Our physical therapy continuing education has a great deal of comprehensive continuing education material in each course. In my last blog, Three-Steps to Master New Physical Therapy and Occupational Therapy Skills with Online Continuing Education. I described three steps to use when engaging in online learning. How about learning a technique to build a mental framework to retain more of that comprehensive information and recall it faster?

Beyond just the use of the imagery, animations, and film in our physical therapy online continuing education courses, try this technique to improve your memory and increase your retention of the material.
The ancient Greeks used this technique.

I will use information from our new stroke course, Stroke – Understanding Etiology and Developing Evidence-Based Pathways to Achieve Functional Outcomes to demonstrate this memory technique. Let’s get started!

In five hours, take an imaginary walk through your home to these three locations and see if you can identify the type of ischemic stroke from that location and associated imagery.

The three basic types of strokes

  1. Build a memory framework. Close your eyes and imagine your house or where you live. Visualize your home and how it looks and feels inside. We are going to use this comfortable and familiar space to build our “memory framework.” At this point, this has NOTHING to do with learning about stroke rehab.
  2. OK, Let’s learn about the three types of strokes. Close your eyes, visualize your house’s mailbox, open the mailbox, pull out a pipe, look in the pipe, and see that it is blocked. The clogged pipe represents a thrombotic stroke. This type of stroke is where you have a clot or a piece of debris that blocks the blood’s blood flow, and typically this is occurring because of bad vessels. For example, many plaque buildups from atherosclerosis or think about your long-term diabetics where their vessels collapse onto each other block the blood flow. Those tend to be what we see mostly from a thrombotic standpoint. We have associated the thrombotic stroke with the blocked pipe in the mailbox. A thrombotic stroke is an ischemic stroke.
  3. Move into your house and find that second location with your home. Let’s say that it is a table by your front door. On that table, image a piece of broken cement, like the type you might see at a construction site, just a part of broken cement. It may look like a solid rock or just a bit of cement debris. Embolic strokes occur when you have an amount of debris dislodged from another part of the body and then moves through the bloodstream up to the brain and blocks a vessel there. Typically, this occurs because of issues related to the heart. We have associated the piece of cement debris with the am embolic stroke. Embolic strokes are ischemic strokes.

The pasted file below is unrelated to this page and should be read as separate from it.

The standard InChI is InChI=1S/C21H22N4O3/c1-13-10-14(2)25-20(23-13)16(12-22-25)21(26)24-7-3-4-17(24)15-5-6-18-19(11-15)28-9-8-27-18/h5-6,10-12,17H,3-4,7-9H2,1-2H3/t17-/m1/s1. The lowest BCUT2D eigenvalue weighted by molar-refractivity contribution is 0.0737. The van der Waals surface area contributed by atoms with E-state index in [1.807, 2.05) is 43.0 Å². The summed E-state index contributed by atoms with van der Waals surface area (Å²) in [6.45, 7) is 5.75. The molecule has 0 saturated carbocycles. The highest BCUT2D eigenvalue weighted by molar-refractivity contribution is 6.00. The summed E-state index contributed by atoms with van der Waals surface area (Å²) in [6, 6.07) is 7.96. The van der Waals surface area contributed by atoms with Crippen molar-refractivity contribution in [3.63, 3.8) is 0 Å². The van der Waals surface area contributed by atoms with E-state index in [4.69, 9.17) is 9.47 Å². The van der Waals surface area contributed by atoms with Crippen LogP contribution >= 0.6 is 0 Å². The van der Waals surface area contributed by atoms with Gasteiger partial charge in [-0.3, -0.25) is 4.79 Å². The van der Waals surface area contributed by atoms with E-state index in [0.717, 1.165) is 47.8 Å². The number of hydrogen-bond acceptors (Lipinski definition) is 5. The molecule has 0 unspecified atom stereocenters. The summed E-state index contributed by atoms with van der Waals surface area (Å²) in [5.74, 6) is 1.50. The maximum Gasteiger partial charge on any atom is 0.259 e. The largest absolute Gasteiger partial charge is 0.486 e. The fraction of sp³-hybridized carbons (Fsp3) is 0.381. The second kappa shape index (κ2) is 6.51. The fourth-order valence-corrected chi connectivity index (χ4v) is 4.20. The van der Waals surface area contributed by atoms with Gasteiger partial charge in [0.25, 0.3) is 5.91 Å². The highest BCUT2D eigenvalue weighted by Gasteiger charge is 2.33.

4. Imagine you enter the kitchen, and the faucet is running and overflowing onto the floor. The other type of big classification of stroke is a hemorrhagic stroke, and this is indicative of any tear in a vessel that causes a rupture and results in bleeding into the brain. The issue here is that when blood comes in contact with brain tissue, there is immediate death of those cells. We have associated the bleeding of an artery in the brain with the overflowing faucet in the kitchen.
Three types of ischemic strokes

Rehearse, using your imagination, go to the three areas of your house, and at each location, visualize the item at that location. It takes work, but it’s a mnemonic strategy to enhance your ability to learn, recall, and apply information. We can add more info about stroke by adding more images from your house and associating it with stroke rehabilitation information.

Don’t believe that this mnemonics strategy can work? In five hours, take an imaginary walk through your home to these three locations and see if you can identify the type of ischemic stroke from that location and associated mental imagery.

Do you want to learn more about stroke rehabilitation? Check out our new stroke courses for physical therapy online continuing education and occupational therapy continuing education.